Using High Temperature Electronics for Distributed Controls of Turbine Engines

The transformation of turbine engine control systems from centralized to distributed architecture is both necessary and enabling for future aeropropulsion applications. Positioning of control electronics in the harsh, high temperature proximity of engine actuators is mandatory for successful implementation of a distributed architecture. High temperature electronics have been the "show stopper" in past attempts due to lack of available parts to make a complete distributed node, cost of solutions, and poor performance of non-volatile memory at high temperature. However, current siliconon- insulator (SOI) wafer fabrication has progressed to a stage that warrants fabricating a new generation of lower cost, temperature-tolerant electronic components to fill this technology gap.

Turbine engine performance has historically been determined by aero-mechanical innovations. Control systems, although critical to engine operation, have been designed to implement engine functionality rather than be a driving force behind their performance. This is a result of the natural incremental progression of technology which has seen controls evolve from complex mechanisms to the present day Full Authority Digital Engine Control (FADEC). Typically, each engine is equipped with two computers (in case one breaks) and these computers communicate to the aircraft computers to fly the plane. In current production engines which leverages the substantial gains observed in the electronics and information processing technology industries outside of aeronautics. Moving from centralized engine control architecture to a distributed architecture will be both necessary and enabling for future aero engine design, providing numerous benefits.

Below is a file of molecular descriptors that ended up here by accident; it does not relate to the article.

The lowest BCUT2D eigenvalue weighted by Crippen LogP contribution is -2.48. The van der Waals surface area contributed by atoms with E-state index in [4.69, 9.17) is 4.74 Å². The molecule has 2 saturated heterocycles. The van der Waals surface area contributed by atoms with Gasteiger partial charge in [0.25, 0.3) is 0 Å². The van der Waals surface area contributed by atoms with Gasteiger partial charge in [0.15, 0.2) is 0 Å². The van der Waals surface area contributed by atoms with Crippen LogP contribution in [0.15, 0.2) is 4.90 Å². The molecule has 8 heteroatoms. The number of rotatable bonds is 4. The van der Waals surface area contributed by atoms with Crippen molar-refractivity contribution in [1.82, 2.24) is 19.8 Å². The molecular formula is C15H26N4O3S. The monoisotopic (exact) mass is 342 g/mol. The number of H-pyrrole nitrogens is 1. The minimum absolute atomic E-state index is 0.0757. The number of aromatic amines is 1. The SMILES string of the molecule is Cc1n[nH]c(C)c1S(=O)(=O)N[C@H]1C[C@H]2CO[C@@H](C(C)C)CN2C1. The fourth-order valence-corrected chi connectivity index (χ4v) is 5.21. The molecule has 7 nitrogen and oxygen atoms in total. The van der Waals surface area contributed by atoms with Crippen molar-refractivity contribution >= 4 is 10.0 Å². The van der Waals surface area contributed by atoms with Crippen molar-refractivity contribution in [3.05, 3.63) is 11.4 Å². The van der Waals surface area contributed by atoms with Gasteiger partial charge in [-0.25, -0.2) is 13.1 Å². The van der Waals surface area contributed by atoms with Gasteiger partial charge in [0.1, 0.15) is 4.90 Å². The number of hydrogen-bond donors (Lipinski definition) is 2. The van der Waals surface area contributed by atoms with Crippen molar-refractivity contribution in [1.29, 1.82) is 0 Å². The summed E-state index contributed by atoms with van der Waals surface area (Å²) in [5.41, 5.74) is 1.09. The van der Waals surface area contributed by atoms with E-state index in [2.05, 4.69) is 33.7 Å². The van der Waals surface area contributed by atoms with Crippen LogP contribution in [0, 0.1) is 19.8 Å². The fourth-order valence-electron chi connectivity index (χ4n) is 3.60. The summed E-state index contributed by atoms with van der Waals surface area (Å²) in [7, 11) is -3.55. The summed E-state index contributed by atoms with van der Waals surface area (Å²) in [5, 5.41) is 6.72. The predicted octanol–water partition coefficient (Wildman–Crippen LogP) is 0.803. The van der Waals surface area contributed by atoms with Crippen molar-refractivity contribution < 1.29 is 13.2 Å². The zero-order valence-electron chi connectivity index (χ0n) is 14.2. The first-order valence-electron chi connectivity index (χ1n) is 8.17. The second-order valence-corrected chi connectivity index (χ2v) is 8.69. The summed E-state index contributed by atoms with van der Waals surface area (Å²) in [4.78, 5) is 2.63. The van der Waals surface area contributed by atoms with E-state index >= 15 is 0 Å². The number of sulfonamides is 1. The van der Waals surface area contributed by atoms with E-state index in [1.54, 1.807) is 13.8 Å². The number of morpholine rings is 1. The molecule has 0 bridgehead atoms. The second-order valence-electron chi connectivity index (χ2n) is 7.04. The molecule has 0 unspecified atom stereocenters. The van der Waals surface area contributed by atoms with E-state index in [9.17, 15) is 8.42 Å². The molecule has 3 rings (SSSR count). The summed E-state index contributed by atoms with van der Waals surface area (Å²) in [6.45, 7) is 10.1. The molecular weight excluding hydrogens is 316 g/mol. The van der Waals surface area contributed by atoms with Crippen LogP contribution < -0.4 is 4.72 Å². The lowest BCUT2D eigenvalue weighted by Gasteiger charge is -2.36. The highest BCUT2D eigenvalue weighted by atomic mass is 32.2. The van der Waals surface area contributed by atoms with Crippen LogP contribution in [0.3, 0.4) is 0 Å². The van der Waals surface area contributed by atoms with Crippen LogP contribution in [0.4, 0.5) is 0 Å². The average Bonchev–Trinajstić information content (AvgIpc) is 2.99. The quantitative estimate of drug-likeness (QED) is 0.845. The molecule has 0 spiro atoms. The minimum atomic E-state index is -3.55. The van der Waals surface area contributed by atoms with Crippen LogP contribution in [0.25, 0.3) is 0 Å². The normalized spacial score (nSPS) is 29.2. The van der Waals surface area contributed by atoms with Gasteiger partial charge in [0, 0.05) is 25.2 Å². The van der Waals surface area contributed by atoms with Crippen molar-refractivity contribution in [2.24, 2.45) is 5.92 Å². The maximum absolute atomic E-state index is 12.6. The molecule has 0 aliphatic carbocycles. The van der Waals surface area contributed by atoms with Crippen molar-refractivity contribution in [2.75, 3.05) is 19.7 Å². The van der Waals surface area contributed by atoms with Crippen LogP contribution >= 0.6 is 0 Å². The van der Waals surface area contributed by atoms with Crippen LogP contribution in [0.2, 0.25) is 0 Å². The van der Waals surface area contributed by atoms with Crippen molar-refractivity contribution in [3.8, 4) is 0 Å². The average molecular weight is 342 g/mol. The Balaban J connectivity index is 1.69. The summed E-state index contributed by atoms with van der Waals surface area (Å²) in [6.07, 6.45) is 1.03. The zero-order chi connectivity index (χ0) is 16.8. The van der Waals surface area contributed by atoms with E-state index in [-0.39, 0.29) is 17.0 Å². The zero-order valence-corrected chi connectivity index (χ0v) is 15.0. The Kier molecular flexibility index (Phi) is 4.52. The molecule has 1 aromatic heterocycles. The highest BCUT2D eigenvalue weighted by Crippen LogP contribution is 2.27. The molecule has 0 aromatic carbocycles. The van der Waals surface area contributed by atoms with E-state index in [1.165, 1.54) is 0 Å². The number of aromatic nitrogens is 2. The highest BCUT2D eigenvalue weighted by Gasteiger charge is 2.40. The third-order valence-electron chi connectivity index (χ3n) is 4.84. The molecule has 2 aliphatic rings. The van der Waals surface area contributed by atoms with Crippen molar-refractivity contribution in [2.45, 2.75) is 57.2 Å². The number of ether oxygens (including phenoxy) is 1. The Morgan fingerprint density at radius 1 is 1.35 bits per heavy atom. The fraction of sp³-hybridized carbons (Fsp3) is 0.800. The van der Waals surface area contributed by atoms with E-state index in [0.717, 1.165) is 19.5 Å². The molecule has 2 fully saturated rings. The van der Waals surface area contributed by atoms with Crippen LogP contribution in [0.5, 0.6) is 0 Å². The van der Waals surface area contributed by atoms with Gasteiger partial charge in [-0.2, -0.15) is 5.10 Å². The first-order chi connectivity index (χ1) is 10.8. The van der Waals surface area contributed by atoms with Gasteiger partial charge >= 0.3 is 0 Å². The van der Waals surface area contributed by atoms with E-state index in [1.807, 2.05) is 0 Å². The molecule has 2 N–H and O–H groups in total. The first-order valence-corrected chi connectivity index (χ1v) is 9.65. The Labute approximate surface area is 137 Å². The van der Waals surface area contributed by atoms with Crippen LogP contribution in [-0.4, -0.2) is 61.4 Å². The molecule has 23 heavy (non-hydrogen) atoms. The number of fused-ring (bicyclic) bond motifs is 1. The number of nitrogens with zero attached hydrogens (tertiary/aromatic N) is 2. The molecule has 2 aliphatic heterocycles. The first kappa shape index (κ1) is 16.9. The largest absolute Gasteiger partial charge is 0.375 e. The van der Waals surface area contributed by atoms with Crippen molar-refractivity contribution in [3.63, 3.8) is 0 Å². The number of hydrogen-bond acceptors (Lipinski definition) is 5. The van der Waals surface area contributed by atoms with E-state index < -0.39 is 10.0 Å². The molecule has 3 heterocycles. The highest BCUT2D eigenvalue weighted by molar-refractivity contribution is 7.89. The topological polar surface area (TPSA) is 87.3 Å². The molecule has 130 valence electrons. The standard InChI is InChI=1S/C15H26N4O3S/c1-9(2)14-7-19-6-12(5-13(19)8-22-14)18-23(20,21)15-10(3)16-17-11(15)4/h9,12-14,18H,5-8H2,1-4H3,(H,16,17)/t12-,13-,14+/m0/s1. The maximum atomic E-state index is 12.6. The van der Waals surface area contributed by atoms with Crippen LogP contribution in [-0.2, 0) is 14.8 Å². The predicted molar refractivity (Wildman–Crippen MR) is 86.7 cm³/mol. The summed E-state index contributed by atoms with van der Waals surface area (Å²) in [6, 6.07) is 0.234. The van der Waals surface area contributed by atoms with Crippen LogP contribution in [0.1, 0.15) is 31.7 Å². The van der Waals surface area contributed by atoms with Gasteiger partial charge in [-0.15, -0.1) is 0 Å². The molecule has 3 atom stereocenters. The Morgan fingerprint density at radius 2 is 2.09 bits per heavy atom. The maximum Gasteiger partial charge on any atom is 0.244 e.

Why are 225°C Parts Needed?

  • To survive an environment of 170°C, high temperature electronics need to survive a junction temperature of 225°C.
    • With an ambient environment of 170°C (which is the limit imposed by the use of elastomers and aluminum) there are multiple temperature increases until you reach the silicon die temperature.
    • The first delta is the thermal resistance between the Circuit Card Assembly (CCA) and the Multi-Chip Module (MCM).
    • The second delta is the thermal resistance between the MCM and the actual silicon die.
    • The power dissipated by the actual electronic device

HT chart

What are the Requirements?

  • HT Capability
    • Max continuous operating temperature - 150°C?
    • Transient excursion - 200°C?
    • Junction temperature - 225°C?

Why do we need the HT controls capability (what are the benefits)?

  • Operational cost reduction?
  • Thermal management due to operational environments?
  • Obsolescence mitigation?
  • Lower certification costs?


  • Progress